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Teachers at Davis High School started a chain reaction Friday morning when they walked off the job in protest of the Legislature passing tax cuts and failing to put any additional money into education.

Charges of irresponsibility were being exchanged by teachers and state officials, including the governor and legislative leadership as Davis showed its discontent.A Granite District junior high school faculty voted to join the walkout late in the morning, and there were "rumblings from some other schools in the district," said Superintendent Loren G. Burton.

Confused students in about a dozen Davis schools were greeted by locked doors and, in some instances, by crying teachers who apologized but said they felt they had no other recourse.

Some of the students weren't too unhappy with the day off. There was a loud cheer from the students at Bountiful Junior High School as teachers filed through the doors.

"We just went to class and the door was locked. We didn't know what was going on," said Cherie Sanders, an eighth-grader at Bountiful Junior High School. "They just gave us our assignments and said good-bye."

Davis High School teachers voted 78-2 Friday morning to lead the walkout effort. They decided, however, not to picket.

Davis Superintendent Richard Kendell said, "I am not sympathetic to the point of a walkout. I think I can speak for the school board, which doesn't support the walkout either."

Kendell said that he and the school board have been sympathetic to the teachers' calls for a pay increase. Earlier this year, the Davis Education Association overwhelmingly rejected a negotiated contract with the district. The contract included a 3 percent pay raise, but the teachers said it was not enough because of a 60 percent increase in insurance rates and because they hadn't had a raise in three years.

"The teachers are really exasperated," Kendell said.

At Davis High School on Friday morning, students held a rally in support of their teachers. One large sign said, "Go For It, Teachers."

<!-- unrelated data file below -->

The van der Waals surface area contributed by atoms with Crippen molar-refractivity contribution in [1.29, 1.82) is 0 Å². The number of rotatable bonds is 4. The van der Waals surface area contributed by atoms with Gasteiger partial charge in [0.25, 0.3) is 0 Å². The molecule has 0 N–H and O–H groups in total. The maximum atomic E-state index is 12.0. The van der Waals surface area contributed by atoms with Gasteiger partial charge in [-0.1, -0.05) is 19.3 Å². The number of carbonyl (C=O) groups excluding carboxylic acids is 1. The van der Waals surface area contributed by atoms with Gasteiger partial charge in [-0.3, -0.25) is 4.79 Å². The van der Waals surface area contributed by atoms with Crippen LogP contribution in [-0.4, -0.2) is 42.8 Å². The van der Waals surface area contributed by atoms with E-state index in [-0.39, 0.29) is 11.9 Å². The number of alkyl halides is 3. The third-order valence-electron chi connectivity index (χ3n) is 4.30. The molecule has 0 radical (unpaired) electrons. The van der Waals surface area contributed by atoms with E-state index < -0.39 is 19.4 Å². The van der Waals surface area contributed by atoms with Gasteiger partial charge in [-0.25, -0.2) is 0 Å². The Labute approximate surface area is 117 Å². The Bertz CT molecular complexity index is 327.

Lydia Harris, student-body vice president, said that teachers deserve a raise because "students are suffering because we're losing a lot of good teachers."

Students then attended a morning assembly while teachers met to discuss their action. When students came out of the assembly, they found doors locked and teachers gone. The administration later announced that there would be no school Friday, and buses were dispatched to return students to their homes.

"This strike caught us without warning," Kendell said.

At the meeting, teachers said they were displeased that legislators, in special session this week, returned $38.5 million of revenue surplus to taxpayers.

"I have been a teacher for five years," said Joan Hansen. "I don't want the Legislature making a career decision for me." Another teacher chided the governor for his attitude about education.

"Through his spokesman, the governor said last night that a walkout would be very irresponsible. I think the governor is very irresponsible because he said he was a friend to education but has never delivered quality education."

During the Davis meeting, teachers urged all their colleagues in the state to follow them in the walkout. They asked that the teachers stagger their walkouts to prolong public attention to their plight.

At a meeting in Clearfield High School following the Davis High teachers action, teachers voted to walk out but not on Friday because it is the high school's homecoming. They will, however, allow their DEA representative to determine when the walkout will occur.

Clearfield teachers said they did not want families to plan for the walkout.

By 11:30 a.m., hundreds of students were on their way home as the walkout begun at Davis High spread to 28 schools. They were Davis, Bountiful and Mountain high schools; Bountiful, Centerville, Farmington, Kaysville, Millcreek, Mueller Park, South Davis and Syracuse junior high schools; and Antelope, Crestview, East Layton, Hill Field, Holbrook, Holt, Meadowbrook, Monte Vista, Morgan, Oakhills, South Clearfield, Valley View, Vae View, Washington, West Point, Whitesides and Bountiful elementary schools.